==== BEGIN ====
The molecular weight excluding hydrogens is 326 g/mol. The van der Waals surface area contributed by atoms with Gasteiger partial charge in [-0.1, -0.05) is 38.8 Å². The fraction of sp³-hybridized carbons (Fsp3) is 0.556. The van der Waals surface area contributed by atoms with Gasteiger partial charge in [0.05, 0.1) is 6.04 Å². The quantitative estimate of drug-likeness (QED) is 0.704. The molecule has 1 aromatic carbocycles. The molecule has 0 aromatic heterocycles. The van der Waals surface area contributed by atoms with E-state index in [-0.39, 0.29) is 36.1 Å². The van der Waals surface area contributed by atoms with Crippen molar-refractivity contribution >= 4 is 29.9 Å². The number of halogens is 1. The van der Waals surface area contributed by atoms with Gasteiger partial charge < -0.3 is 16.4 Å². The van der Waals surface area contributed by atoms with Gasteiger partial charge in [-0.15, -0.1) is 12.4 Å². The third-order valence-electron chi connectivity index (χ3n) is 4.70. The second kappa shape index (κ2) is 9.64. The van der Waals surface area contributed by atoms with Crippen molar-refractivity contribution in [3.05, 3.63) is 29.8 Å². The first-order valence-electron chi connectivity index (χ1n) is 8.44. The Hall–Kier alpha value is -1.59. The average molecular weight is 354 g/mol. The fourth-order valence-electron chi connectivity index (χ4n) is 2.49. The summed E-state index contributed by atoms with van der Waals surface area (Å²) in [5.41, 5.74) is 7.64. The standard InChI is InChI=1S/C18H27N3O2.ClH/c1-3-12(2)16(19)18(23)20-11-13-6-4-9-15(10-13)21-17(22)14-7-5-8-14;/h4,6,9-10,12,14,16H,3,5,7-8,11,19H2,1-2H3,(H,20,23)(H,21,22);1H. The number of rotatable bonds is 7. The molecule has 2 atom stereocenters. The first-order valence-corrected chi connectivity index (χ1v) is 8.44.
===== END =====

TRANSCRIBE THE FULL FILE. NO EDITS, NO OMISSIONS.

The molecular weight excluding hydrogens is 326 g/mol. The van der Waals surface area contributed by atoms with Gasteiger partial charge in [-0.1, -0.05) is 38.8 Å². The fraction of sp³-hybridized carbons (Fsp3) is 0.556. The van der Waals surface area contributed by atoms with Gasteiger partial charge in [0.05, 0.1) is 6.04 Å². The quantitative estimate of drug-likeness (QED) is 0.704. The molecule has 1 aromatic carbocycles. The molecule has 0 aromatic heterocycles. The van der Waals surface area contributed by atoms with E-state index in [-0.39, 0.29) is 36.1 Å². The van der Waals surface area contributed by atoms with Crippen molar-refractivity contribution >= 4 is 29.9 Å². The number of halogens is 1. The van der Waals surface area contributed by atoms with Gasteiger partial charge < -0.3 is 16.4 Å². The van der Waals surface area contributed by atoms with Gasteiger partial charge in [-0.15, -0.1) is 12.4 Å². The third-order valence-electron chi connectivity index (χ3n) is 4.70. The second kappa shape index (κ2) is 9.64. The van der Waals surface area contributed by atoms with Crippen molar-refractivity contribution in [3.05, 3.63) is 29.8 Å². The first-order valence-electron chi connectivity index (χ1n) is 8.44. The Hall–Kier alpha value is -1.59. The average molecular weight is 354 g/mol. The fourth-order valence-electron chi connectivity index (χ4n) is 2.49. The summed E-state index contributed by atoms with van der Waals surface area (Å²) in [5.41, 5.74) is 7.64. The standard InChI is InChI=1S/C18H27N3O2.ClH/c1-3-12(2)16(19)18(23)20-11-13-6-4-9-15(10-13)21-17(22)14-7-5-8-14;/h4,6,9-10,12,14,16H,3,5,7-8,11,19H2,1-2H3,(H,20,23)(H,21,22);1H. The number of rotatable bonds is 7. The molecule has 2 atom stereocenters. The first-order valence-corrected chi connectivity index (χ1v) is 8.44.